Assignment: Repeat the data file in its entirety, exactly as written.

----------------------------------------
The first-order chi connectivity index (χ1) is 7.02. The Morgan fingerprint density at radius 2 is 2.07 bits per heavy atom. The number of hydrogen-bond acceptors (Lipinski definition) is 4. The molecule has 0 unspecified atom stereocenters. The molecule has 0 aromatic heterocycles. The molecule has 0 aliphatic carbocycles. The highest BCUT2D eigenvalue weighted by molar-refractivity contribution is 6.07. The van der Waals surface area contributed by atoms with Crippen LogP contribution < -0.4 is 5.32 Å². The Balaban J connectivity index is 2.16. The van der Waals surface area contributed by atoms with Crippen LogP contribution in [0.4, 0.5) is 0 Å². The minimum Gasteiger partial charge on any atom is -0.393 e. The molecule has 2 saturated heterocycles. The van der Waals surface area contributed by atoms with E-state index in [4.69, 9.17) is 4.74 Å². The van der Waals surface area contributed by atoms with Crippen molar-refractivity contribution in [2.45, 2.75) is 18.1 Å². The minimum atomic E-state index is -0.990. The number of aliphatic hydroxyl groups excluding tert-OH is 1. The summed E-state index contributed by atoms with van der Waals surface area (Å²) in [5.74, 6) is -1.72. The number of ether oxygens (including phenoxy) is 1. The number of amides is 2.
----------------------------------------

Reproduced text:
The first-order chi connectivity index (χ1) is 7.02. The Morgan fingerprint density at radius 2 is 2.07 bits per heavy atom. The number of hydrogen-bond acceptors (Lipinski definition) is 4. The molecule has 0 unspecified atom stereocenters. The molecule has 0 aromatic heterocycles. The molecule has 0 aliphatic carbocycles. The highest BCUT2D eigenvalue weighted by molar-refractivity contribution is 6.07. The van der Waals surface area contributed by atoms with Crippen LogP contribution < -0.4 is 5.32 Å². The Balaban J connectivity index is 2.16. The van der Waals surface area contributed by atoms with Crippen LogP contribution in [0.4, 0.5) is 0 Å². The minimum Gasteiger partial charge on any atom is -0.393 e. The molecule has 2 saturated heterocycles. The van der Waals surface area contributed by atoms with E-state index in [4.69, 9.17) is 4.74 Å². The van der Waals surface area contributed by atoms with Crippen molar-refractivity contribution in [2.45, 2.75) is 18.1 Å². The minimum atomic E-state index is -0.990. The number of aliphatic hydroxyl groups excluding tert-OH is 1. The summed E-state index contributed by atoms with van der Waals surface area (Å²) in [5.74, 6) is -1.72. The number of ether oxygens (including phenoxy) is 1. The number of amides is 2.